Much as they love the characters, though, doesn’t the audience see it as a medical show?

It’s always bothered me when people ask, What was wrong With that person? When doctors ask me that, I’m okay, but I never remember. It’s important to me that the medicine be real, but that’s not the essence of the show. And people get too worked up about Chase dating Cameron or House dating Cuddy. That’s also not what the show’s about. The people who love House and Cuddy are going to read that and say, See, he never really cared. I cared, and it was important that I do it right, but that didn’t make the show, and that didn’t break the show. The show was about something much more fundamental, which is the nature of right and wrong; the decisions we make; the choices we make, and why we make them.

How long did the idea simmer after Attanasio brought it to you?

A long time. The original pilot we sold in early August . . .Just a very, very general story idea. House wasn’t even a character at that point, just a medical investigation type thing. I started working on who was going to occupy this world, and I didn’t put pen to paper until Christmas time. I had an outline, but it was just percolating for four months. Then I wrote the thing in a week while on vacation at my parents’ place in Florida with my family. I’d go to the pool with my kids, then I’d run back to the condo and write for an hour. But it came out really fast and really well at that point. I don’t usually write that way.

How do you write?

I take a lot of mini-breaks. I go to the kitchen. I take a lot of walks. It clears my head a little bit. Or maybe it’s the idea of stepping away from the keyboard. I’m never looking forward to writing. It’s work. It’s deeply satisfying work, but it’s work. I hate writers who love their stuff, and I’ve fallen into that trap on occasion, but I try not to. You’ve got to be your own worst critic. You’ve got to look at your own work and say, “Oh, God, you think that works? You think that really does it?” Or you just put a Band-Aid on a deep wound. Writing’s hard. And if it wasn’t, we’d be making a lot less money. Writing is all— maybe I’m just not that good a writer—but writing is all about a magic trick. What is the story I want to tell, and I don’t want anyone to know that’s the story I’m telling. So it’s magic in the sense of distraction. I’ll hold up sparkly objects, and maybe you’ll think that’s what the story is when it’s about something Else entirely. But the search for that makes you better and you come closer. The actual process can be fun. I kind of like the times I bring the writers into my office and I rewrite with them. There’s moments doing a scene that are weirdly emotionally satisfying. I enjoyed math as a child, and there’s something about finding an answer.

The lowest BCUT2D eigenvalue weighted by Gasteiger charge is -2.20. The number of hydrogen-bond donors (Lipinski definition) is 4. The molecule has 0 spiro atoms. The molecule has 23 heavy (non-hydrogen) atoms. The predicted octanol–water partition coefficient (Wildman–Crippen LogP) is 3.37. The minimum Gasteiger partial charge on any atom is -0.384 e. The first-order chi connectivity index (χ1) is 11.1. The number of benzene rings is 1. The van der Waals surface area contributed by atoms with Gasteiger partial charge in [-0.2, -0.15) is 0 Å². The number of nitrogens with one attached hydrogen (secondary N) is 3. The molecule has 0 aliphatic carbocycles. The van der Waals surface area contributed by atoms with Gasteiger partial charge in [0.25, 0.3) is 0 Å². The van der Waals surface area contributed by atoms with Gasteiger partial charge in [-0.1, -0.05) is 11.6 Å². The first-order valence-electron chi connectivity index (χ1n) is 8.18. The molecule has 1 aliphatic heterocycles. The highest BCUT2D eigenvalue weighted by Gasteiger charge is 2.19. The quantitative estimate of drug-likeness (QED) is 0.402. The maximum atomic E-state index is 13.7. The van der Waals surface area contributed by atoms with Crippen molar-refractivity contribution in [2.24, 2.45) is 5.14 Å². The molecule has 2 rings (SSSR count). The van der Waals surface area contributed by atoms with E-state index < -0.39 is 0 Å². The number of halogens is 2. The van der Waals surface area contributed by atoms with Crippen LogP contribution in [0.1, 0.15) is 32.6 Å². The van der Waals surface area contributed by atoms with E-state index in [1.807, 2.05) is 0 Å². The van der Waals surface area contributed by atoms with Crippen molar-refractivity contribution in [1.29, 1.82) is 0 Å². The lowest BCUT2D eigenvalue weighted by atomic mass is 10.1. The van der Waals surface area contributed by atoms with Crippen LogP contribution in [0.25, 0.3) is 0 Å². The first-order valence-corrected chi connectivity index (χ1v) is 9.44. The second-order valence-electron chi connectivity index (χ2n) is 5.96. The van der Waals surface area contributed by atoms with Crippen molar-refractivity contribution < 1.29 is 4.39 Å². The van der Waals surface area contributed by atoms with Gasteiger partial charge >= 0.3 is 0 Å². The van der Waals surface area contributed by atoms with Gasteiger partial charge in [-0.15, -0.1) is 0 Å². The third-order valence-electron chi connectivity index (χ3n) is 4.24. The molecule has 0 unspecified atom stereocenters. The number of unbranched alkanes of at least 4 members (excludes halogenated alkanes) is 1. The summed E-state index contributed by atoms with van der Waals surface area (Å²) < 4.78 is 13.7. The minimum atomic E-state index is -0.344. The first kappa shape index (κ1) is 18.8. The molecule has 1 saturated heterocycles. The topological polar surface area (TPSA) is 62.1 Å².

The First clue

You came to Hollywood in 1991 after a career as a municipal and corporate lawyer in Canada. How did that come about? Did you write as a kid?

No, no. I was a math major before I went to law school. I was as far from an English Lit type person as you can get. I had written for the comedy rag in law school. One of my writers here, bizarrely enough, David Hoselton, was one of the editors with me of the school paper, which was just a comedy thing. We were writing short columns, I had done stand up comedy once or twice, and I thought, Maybe I’m entertaining. I sort of suspected that I was looking at things a little differently than other people. And as I get older, I realize that we’re all looking at things a little differently than other people. We’re all kind of weird, which is fine.

But still, what got you here?

You’re looking to me to defend this decision. It was a stupid decision that worked out well. But I also knew I could go back to law. It just seemed like a cool thing to do.I didn’t view it as that big a deal. It obviously was in some ways, but as long as you’re not burning bridges, it’s fine. I wasn’t burning bridges. I was quite prepared to go back to law if I had to, and the great thing that career gave me was the ability to fail on my own terms, if it came to that. I didn’t need to find work here. If I didn’t find work here, that would be fine, so I kind of came out here thinking, I’m going to write what I want to write. And if I find an audience that’s great, and if I don’t find an audience, that’s fine, too. So I never felt any pressure to write what somebody else wanted to hear, or what I thought would sell. And as a writer you don’t have to write what you know, but you do have to write stories that couldn’t be written by somebody else. It took a year to get an agent. It took another year to get my first freelance writing assignment, for a syndicated show called The Untouchables, and that led to nothing. And then, about a year after that, I got on a show called Due South as a baby writer, and I’ve been gainfully employed ever since. I became an executive producer on Family Law, and since then I’ve been trying to collect writers that I’ve worked with.